Disney’s Beauty And The Beast has smashed box office records both at home and abroad over its opening weekend.

Scoring big in its opening weekend may have been predicted by Sky News, but being the fifth highest grossing movie of all time is quite an achievement for a tale as old as time.

The PG movie broke all sorts of box office records on its first three days, with an impressive $18.4m worldwide, including the biggest opening weekend for a movie suggesting some parental guidance.

In the UK and Ireland it also delivered the biggest Disney live-action opening of all time, which could give the company the final push needs to finish similar projects.

Live action versions of Aladdin, The Lion King, Mulan and Peter Pan are reportedly already in production – and more could follow.


Belle has been reinvented... as an inventor
Image Caption:
Belle has been reinvented by Watson… as an inventor

In an interview with Moviefone on Friday, however, director Niki Caro said Mulan would not feature musical acts.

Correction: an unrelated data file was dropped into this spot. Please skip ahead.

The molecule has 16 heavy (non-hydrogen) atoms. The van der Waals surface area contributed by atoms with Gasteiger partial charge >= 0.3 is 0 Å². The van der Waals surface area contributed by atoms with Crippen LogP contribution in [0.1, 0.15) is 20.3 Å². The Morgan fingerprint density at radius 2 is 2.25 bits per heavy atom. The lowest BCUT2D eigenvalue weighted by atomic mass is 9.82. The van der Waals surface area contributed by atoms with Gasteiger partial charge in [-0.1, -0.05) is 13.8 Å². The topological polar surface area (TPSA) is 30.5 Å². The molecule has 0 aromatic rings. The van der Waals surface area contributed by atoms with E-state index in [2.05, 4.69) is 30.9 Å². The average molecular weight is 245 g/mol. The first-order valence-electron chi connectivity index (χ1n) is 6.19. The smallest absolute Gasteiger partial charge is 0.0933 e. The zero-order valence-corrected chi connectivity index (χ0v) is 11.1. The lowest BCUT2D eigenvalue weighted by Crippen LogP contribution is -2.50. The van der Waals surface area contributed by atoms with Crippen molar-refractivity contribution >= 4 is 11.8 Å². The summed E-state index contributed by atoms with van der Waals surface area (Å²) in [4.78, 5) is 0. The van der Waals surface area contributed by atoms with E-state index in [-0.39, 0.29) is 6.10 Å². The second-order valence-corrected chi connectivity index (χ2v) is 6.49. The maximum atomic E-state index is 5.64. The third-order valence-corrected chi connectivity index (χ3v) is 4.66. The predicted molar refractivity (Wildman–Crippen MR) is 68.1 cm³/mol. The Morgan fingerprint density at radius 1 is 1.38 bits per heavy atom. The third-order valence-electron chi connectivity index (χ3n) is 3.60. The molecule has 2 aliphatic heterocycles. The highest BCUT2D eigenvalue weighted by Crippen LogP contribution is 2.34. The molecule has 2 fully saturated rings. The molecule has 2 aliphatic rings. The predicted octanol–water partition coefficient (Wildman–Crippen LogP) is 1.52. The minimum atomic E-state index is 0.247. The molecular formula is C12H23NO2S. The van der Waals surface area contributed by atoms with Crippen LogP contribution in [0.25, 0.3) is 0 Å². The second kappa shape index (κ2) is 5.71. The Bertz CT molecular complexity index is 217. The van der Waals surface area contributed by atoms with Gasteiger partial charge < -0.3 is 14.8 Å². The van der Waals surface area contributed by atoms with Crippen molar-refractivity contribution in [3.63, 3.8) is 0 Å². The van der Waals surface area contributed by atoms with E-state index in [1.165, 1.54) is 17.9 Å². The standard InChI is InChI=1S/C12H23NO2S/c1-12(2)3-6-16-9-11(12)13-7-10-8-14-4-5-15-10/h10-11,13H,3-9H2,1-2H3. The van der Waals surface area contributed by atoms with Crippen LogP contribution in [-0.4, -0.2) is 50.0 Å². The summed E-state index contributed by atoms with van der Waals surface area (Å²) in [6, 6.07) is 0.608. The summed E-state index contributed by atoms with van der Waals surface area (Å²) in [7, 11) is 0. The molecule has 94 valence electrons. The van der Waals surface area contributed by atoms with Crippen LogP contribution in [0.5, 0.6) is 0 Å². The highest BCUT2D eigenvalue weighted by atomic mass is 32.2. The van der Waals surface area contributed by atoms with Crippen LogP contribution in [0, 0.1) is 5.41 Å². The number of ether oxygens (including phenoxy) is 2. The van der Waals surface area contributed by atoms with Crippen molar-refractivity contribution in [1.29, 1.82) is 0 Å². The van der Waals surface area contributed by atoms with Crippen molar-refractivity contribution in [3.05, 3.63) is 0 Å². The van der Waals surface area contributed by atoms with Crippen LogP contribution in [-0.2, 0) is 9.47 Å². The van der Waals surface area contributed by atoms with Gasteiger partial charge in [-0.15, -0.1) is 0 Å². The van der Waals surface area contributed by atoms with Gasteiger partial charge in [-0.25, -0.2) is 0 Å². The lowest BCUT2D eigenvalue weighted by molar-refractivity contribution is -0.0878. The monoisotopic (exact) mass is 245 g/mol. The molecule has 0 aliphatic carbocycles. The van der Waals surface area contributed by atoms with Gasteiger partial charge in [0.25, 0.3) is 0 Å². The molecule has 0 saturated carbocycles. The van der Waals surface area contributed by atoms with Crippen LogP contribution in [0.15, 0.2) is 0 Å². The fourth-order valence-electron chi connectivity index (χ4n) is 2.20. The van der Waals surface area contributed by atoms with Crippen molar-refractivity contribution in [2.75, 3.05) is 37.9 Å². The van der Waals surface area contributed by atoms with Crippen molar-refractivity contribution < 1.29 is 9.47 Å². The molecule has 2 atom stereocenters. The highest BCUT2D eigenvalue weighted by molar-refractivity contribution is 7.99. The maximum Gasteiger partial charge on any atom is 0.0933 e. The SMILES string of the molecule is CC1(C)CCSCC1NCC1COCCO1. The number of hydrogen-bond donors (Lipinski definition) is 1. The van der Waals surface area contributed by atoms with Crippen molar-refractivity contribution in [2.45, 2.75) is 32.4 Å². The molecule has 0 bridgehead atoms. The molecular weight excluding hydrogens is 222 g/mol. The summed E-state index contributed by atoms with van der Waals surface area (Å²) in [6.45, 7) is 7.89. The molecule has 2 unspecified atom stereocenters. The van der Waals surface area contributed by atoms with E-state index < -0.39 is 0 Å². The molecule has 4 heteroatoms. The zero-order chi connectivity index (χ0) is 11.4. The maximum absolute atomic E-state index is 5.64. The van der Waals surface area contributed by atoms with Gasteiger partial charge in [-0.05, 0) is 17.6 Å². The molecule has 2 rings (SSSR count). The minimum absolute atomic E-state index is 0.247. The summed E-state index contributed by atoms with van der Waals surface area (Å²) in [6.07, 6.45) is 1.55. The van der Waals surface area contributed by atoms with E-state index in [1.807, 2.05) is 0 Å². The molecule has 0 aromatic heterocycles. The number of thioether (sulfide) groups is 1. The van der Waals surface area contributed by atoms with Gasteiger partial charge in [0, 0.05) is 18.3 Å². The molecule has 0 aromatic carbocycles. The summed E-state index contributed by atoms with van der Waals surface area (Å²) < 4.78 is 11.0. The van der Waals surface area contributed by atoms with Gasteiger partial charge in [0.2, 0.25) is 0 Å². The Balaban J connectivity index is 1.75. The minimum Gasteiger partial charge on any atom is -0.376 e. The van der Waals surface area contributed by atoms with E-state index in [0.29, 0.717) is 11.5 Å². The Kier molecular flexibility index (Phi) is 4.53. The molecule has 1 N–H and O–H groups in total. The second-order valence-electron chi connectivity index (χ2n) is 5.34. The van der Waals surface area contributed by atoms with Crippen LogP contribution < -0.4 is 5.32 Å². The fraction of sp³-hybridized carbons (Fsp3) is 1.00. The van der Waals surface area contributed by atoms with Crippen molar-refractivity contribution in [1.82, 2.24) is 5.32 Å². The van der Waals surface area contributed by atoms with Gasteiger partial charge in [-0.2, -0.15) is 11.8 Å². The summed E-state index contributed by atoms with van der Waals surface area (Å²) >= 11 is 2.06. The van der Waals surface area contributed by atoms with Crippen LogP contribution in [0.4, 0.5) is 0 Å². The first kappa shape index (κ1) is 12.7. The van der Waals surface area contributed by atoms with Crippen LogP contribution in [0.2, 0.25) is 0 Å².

“From what I understand, no songs right now, much to the horror of my children,” she said.

But Disney could still change its mind.

Musicals are experiencing a revivalist hype and Disney is riding the wave.

In the UK, Beauty And The Beast had the biggest opening ever for a musical, moving ahead of Universal’s Les Miserables.

It is also America’s seventh best debut of all time and the top March debut ever, despite controversy in some countries.


LeFou
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First ‘exclusively gay moment’ in Disney’s Beauty and the Beast

Character LeFou, played by Josh Gad, is the sidekick to the story’s villain Gaston and “is confused about his sexuality”, according to director Condon.

The scene was described as Disney’s first “gay moment” and suffered a backlash in countries like Malaysia and Russia.

But Disney stood its ground, and shelved the movie’s Malaysian release when the country threatened to screen the movie without Le Fou’s scene.

Between that and Belle’s Emma Watson changing the character’s background to take a feminist stand, Beauty And The Beast could have actually profited from politics, and helped shape the next decade of Disney productions.